Published Nov 13, 2001
We had an exam question in class that everyone was upset about .....It basically was about Ventricular Fib.
The patient was in a hospital bed and his arrythmias set off the tele monitor and the ECG was showing Ventricular Fib so what intervention needs to be taken?
a. Call the Doctor
c. Defib the patient with the bedside defibrillator
d. Give a PRN medication
The answer was Defib the patient with the bedside Defibrillator
Please give me your reaction to this question because I have never seen a nurse in a hospital Defib a patient I have only seen Doctors do it.
I've been an RN for 17 years. I've worked mostly ER and ICU's. I personally have defibbed several patients over the years. I have assisted other RN's to defib. I cannot remember a time when a DR has done the defib. The answer is correct. Gary
I agree that defib is the right answer for that question. At my school, the CPR certification for nursing students includes instruction on using the defib. For v fib, the pt needs to be shocked, and immediately. CPR will not correct this dysrhythmia as I understand it. I believe that is the reason that many large stores, malls, churches, etc. are now housing automatic defibrillators, because you're not going to save a person with a ventricular dysrhythmia in any other way. Somebody please correct me if I'm wrong....
I have to agree with everybody else. As an EMT, that is what we do if the pt is in V Fib. Machine even tells you what and when to do.....
canoehead, BSN, RN
Well the correct answer was defib, but I must say that in nursing school they did not teach us ACLS at all, that came after I got my first job. So if that is the case with you, I cannot imagine a student being asked to perform a procedure that they have not been taught, or shown. So if you want to argue the answer from that angle I think you have a case.
Last week we had a 12 hour ACLS workshop. Then on friday we were tested over all of the flow charts and protocols so that we are able to recieve ACLS certification as soon as we are licensed. It was a very long class, and on a saturday evening, it was BORING! :) The material was interesting, but the lecture was dry.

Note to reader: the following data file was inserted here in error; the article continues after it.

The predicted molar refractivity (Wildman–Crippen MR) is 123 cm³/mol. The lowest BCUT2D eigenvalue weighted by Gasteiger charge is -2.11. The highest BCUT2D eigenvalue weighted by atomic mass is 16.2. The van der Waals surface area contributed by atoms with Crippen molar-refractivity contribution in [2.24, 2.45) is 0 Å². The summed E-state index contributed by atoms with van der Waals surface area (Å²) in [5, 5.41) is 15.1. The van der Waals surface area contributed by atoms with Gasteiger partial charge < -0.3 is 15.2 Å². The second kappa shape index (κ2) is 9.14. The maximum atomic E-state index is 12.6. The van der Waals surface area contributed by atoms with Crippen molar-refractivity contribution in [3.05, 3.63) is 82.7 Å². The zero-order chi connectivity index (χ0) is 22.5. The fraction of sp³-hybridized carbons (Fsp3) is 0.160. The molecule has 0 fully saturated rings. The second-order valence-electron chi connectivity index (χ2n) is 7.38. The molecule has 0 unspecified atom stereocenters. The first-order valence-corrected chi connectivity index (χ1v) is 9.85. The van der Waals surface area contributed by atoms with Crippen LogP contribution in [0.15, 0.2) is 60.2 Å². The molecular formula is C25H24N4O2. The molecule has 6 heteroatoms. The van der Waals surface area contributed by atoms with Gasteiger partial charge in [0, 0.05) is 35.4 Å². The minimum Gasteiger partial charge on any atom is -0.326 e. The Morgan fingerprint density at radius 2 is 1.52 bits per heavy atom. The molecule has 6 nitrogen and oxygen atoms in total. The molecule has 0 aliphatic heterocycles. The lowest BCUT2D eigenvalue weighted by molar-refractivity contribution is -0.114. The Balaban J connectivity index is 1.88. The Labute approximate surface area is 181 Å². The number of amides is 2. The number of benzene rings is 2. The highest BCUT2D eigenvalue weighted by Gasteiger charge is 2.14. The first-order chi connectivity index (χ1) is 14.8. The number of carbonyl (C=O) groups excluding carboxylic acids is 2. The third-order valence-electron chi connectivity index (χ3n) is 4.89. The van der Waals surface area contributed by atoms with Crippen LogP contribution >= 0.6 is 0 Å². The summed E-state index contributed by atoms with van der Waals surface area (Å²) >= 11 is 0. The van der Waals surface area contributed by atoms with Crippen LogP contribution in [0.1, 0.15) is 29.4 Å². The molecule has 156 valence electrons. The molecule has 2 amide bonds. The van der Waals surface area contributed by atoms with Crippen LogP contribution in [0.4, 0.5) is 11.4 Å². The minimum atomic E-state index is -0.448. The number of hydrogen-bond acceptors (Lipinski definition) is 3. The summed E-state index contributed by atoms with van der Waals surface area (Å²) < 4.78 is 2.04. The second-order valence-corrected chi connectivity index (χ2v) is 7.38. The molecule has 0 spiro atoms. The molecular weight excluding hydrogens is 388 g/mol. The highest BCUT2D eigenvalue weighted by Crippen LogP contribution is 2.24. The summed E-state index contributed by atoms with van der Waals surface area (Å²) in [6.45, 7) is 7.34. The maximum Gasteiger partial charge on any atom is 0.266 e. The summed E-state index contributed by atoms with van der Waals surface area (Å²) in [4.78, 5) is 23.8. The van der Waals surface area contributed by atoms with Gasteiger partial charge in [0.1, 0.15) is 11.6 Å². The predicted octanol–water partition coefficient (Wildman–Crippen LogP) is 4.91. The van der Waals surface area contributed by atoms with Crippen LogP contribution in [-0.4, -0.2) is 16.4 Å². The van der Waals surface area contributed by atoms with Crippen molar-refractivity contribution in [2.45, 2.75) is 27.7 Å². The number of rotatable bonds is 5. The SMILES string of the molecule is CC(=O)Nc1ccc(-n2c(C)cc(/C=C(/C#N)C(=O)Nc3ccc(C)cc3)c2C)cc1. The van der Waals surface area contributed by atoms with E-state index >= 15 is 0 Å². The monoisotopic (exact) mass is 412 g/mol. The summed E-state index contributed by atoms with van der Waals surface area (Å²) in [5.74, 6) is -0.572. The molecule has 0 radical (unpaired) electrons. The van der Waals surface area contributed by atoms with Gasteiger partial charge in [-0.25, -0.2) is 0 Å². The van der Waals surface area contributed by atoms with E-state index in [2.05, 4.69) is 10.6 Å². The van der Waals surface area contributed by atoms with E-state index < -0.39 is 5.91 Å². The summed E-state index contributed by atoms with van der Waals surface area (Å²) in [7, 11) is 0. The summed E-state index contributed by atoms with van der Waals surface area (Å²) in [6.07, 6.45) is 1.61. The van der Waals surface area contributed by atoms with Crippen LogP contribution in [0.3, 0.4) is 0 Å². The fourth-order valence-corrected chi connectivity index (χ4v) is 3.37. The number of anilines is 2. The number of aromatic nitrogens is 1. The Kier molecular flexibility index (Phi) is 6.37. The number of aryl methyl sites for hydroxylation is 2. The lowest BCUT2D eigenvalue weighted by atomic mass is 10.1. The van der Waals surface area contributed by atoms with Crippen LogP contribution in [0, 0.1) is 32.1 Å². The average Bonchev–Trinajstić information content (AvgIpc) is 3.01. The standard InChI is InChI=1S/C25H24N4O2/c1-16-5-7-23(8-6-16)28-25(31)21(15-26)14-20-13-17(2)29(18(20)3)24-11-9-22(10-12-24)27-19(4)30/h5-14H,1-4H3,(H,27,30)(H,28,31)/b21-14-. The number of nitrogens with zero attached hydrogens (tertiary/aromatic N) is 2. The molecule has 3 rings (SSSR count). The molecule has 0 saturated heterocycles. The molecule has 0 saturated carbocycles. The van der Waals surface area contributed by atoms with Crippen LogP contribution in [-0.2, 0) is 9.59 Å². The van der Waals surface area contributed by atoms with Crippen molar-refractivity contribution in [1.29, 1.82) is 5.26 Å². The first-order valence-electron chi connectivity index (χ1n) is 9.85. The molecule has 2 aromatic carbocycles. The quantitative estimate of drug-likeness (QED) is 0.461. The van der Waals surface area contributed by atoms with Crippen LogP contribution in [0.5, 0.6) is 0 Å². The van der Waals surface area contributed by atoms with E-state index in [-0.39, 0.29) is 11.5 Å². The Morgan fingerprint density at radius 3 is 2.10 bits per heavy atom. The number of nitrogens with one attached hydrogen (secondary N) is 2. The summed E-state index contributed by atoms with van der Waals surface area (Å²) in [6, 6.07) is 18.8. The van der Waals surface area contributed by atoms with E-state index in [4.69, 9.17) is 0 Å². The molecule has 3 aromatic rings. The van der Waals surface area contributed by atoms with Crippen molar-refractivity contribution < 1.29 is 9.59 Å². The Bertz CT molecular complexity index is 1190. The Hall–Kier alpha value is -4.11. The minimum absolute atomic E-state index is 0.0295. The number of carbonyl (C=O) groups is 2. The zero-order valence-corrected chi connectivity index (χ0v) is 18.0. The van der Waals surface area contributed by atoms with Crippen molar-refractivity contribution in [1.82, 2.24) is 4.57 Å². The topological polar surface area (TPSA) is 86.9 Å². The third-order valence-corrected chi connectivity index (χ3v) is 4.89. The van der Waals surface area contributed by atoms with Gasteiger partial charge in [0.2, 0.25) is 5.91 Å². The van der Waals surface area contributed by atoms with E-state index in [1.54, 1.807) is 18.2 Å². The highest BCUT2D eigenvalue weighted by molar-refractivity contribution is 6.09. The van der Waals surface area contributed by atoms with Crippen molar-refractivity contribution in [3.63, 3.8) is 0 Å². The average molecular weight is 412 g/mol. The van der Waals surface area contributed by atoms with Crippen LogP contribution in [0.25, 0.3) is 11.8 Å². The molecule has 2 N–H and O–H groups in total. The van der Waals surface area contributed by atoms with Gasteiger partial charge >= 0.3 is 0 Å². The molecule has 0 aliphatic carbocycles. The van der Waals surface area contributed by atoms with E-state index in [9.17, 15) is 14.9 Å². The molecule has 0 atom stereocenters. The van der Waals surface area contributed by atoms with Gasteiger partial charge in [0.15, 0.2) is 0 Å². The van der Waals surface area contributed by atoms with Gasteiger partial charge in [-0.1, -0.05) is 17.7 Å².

I agree that the answer is d- fib the patient in the hospital i work at even the cna's are expected to do this if they are the first ones in the room in fact our hosp does not initiate cpr first they have some one run for the d- fib machine
zacarias, ASN, RN
If you think about the situation it will make sense. Nurses can and do defib and you know how serious VF is. That heart needs to get going NOW and FAST..do call a doctor and wait for him/her to come and do it? No, the rhythm needs immediate attention!
Just redid my ALS last week - don't know where they got the stats from, or even if I have them exactly right, but something like - after the first 90 seconds of v-fib, the outcome goes down by 50%, then a further 10% for every minute. So, someone in VF for 5 mins would have a 90% chance of not surviving it. Early defib is the only way to go. In the ED where I work, the techs and reception staff are trained in it as well (not that they ever use it, there are always plenty of RN's hanging around waiting for the chance to refresh their skills. The docs are usually doing drugs or airway management, they never manage a code.
Defib was the right answer given your choices however let me stress in a real life situation please check the patient first. Just because the monitor says V-fib doesn't necessarily make it so.
That said...Yes nurses defib all the time, much more often than physicians because most often the nurses are at the bedside and the physicians are not.
EXOTIC NURSE, RN
I understand the rationale for Defibbing the patient and I appreciate all the comments.....Thanks again everyoneeeeee!!!!
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